Concept

Korotkoff sounds

Summary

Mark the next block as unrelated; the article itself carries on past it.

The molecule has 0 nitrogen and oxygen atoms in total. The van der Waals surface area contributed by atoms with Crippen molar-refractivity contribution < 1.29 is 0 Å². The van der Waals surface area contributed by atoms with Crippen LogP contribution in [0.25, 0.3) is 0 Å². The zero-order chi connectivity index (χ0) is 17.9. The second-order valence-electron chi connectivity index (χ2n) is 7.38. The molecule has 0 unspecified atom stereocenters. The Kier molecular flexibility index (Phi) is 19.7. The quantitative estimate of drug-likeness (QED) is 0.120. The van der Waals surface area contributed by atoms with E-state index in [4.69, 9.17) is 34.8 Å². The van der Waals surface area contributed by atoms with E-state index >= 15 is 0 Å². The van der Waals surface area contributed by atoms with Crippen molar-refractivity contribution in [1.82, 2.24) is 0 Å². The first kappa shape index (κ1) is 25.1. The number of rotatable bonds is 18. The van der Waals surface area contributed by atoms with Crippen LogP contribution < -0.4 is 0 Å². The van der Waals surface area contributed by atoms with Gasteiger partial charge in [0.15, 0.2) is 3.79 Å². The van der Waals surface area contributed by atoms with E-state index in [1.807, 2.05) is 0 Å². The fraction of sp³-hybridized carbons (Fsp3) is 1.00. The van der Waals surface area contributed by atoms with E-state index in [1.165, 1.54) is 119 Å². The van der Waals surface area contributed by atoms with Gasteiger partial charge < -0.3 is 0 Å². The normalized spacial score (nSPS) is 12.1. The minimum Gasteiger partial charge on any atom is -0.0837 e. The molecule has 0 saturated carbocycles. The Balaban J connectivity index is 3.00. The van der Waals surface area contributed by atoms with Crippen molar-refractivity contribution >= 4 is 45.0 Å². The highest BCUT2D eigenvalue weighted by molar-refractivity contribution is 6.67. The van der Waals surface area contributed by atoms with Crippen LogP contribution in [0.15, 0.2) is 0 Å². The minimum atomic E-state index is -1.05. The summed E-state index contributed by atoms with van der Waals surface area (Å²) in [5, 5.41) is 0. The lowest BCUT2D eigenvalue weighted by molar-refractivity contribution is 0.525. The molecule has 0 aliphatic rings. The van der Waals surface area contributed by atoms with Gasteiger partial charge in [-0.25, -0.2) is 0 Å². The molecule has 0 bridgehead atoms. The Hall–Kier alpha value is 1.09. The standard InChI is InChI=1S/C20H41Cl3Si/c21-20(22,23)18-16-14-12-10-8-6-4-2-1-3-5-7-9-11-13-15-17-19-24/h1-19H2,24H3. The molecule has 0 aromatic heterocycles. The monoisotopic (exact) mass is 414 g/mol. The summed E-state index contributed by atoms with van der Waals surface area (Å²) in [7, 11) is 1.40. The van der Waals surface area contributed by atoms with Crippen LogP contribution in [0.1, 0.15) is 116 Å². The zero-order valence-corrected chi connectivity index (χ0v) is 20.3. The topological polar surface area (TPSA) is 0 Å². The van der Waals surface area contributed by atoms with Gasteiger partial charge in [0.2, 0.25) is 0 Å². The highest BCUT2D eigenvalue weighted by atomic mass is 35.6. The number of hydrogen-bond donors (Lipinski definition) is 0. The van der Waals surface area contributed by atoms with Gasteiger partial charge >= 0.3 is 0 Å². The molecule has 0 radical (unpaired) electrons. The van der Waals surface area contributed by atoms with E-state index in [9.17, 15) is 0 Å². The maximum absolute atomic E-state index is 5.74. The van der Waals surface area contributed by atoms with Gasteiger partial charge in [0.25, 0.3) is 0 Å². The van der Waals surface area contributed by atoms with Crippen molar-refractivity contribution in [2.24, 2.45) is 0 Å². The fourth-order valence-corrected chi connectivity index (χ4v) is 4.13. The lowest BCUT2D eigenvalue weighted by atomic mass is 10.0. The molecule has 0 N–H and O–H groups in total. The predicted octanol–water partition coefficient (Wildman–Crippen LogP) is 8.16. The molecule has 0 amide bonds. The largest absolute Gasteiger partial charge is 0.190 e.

Korotkoff sounds are the sounds that medical personnel listen for when they are taking blood pressure using a non-invasive procedure. They are named after Nikolai Korotkov, a Russian physician who discovered them in 1905, when he was working at the Imperial Medical Academy in St. Petersburg, the Russian Empire. Description The sounds heard during the measurement of blood pressure are not the same as the heart sounds heard during chest auscultation that are due to vibrations inside the ventricles associated with the snapping shut of the valves. If a stethoscope is placed over the brachial artery in the antecubital fossa in a normal person (without arterial disease), no sound should be audible. As the heart beats, these pulses are transmitted smoothly via laminar (non-turbulent) blood flow throughout the arteries, and no sound is produced. Similarly, if the cuff of a sphygmomanometer is placed around a patient's upper arm and inflated to a pressure above the patient's systol
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